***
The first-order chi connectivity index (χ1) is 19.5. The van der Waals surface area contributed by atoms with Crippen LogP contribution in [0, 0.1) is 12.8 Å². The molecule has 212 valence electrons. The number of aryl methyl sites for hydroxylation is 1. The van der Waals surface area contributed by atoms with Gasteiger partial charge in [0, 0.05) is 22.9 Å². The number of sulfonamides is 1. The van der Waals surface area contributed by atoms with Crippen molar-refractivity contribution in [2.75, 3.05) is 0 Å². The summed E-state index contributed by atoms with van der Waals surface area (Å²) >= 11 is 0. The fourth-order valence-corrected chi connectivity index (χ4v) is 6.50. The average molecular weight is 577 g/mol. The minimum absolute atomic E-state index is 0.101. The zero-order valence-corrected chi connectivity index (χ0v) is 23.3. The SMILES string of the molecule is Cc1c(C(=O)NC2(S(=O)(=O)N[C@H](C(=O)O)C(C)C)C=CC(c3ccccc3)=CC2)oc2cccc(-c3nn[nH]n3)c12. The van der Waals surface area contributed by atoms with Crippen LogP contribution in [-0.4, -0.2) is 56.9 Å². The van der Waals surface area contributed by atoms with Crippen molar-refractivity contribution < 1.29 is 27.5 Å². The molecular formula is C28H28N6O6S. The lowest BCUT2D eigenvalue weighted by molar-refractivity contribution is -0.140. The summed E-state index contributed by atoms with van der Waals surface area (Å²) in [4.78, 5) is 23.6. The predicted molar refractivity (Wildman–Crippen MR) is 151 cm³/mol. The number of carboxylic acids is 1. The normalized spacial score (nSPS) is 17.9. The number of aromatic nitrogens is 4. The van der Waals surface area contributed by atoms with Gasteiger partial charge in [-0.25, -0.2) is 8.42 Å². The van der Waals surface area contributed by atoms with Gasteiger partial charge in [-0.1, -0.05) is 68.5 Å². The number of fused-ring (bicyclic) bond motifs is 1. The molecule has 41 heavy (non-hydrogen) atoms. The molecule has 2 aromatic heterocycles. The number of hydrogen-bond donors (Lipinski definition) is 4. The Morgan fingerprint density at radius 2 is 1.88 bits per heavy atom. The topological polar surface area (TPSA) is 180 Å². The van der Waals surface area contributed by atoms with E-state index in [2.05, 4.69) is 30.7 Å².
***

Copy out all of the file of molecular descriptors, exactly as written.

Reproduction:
The first-order chi connectivity index (χ1) is 19.5. The van der Waals surface area contributed by atoms with Crippen LogP contribution in [0, 0.1) is 12.8 Å². The molecule has 212 valence electrons. The number of aryl methyl sites for hydroxylation is 1. The van der Waals surface area contributed by atoms with Gasteiger partial charge in [0, 0.05) is 22.9 Å². The number of sulfonamides is 1. The van der Waals surface area contributed by atoms with Crippen molar-refractivity contribution in [2.75, 3.05) is 0 Å². The summed E-state index contributed by atoms with van der Waals surface area (Å²) >= 11 is 0. The fourth-order valence-corrected chi connectivity index (χ4v) is 6.50. The average molecular weight is 577 g/mol. The minimum absolute atomic E-state index is 0.101. The zero-order valence-corrected chi connectivity index (χ0v) is 23.3. The SMILES string of the molecule is Cc1c(C(=O)NC2(S(=O)(=O)N[C@H](C(=O)O)C(C)C)C=CC(c3ccccc3)=CC2)oc2cccc(-c3nn[nH]n3)c12. The van der Waals surface area contributed by atoms with Crippen LogP contribution in [-0.4, -0.2) is 56.9 Å². The van der Waals surface area contributed by atoms with Crippen molar-refractivity contribution < 1.29 is 27.5 Å². The molecular formula is C28H28N6O6S. The lowest BCUT2D eigenvalue weighted by molar-refractivity contribution is -0.140. The summed E-state index contributed by atoms with van der Waals surface area (Å²) in [4.78, 5) is 23.6. The predicted molar refractivity (Wildman–Crippen MR) is 151 cm³/mol. The number of carboxylic acids is 1. The normalized spacial score (nSPS) is 17.9. The number of aromatic nitrogens is 4. The van der Waals surface area contributed by atoms with Gasteiger partial charge in [-0.25, -0.2) is 8.42 Å². The van der Waals surface area contributed by atoms with Gasteiger partial charge in [-0.1, -0.05) is 68.5 Å². The number of fused-ring (bicyclic) bond motifs is 1. The molecule has 41 heavy (non-hydrogen) atoms. The molecule has 2 aromatic heterocycles. The number of hydrogen-bond donors (Lipinski definition) is 4. The Morgan fingerprint density at radius 2 is 1.88 bits per heavy atom. The topological polar surface area (TPSA) is 180 Å². The van der Waals surface area contributed by atoms with E-state index in [2.05, 4.69) is 30.7 Å².